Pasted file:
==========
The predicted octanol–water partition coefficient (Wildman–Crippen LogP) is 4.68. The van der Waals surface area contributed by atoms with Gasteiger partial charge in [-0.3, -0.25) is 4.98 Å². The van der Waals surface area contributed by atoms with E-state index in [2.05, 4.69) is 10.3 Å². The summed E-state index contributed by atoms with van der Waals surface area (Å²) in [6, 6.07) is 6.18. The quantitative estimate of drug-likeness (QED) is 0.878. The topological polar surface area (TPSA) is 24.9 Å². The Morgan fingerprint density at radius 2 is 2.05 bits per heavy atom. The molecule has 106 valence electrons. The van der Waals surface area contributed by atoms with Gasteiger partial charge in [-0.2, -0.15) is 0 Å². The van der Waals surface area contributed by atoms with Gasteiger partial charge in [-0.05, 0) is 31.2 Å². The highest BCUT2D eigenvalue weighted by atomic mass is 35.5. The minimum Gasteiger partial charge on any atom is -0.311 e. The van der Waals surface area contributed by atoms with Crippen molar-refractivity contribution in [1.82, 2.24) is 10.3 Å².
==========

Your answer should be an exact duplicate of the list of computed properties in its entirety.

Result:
The predicted octanol–water partition coefficient (Wildman–Crippen LogP) is 4.68. The van der Waals surface area contributed by atoms with Gasteiger partial charge in [-0.3, -0.25) is 4.98 Å². The van der Waals surface area contributed by atoms with E-state index in [2.05, 4.69) is 10.3 Å². The summed E-state index contributed by atoms with van der Waals surface area (Å²) in [6, 6.07) is 6.18. The quantitative estimate of drug-likeness (QED) is 0.878. The topological polar surface area (TPSA) is 24.9 Å². The Morgan fingerprint density at radius 2 is 2.05 bits per heavy atom. The molecule has 106 valence electrons. The van der Waals surface area contributed by atoms with Gasteiger partial charge in [-0.2, -0.15) is 0 Å². The van der Waals surface area contributed by atoms with Gasteiger partial charge in [-0.05, 0) is 31.2 Å². The highest BCUT2D eigenvalue weighted by atomic mass is 35.5. The minimum Gasteiger partial charge on any atom is -0.311 e. The van der Waals surface area contributed by atoms with Crippen molar-refractivity contribution in [1.82, 2.24) is 10.3 Å².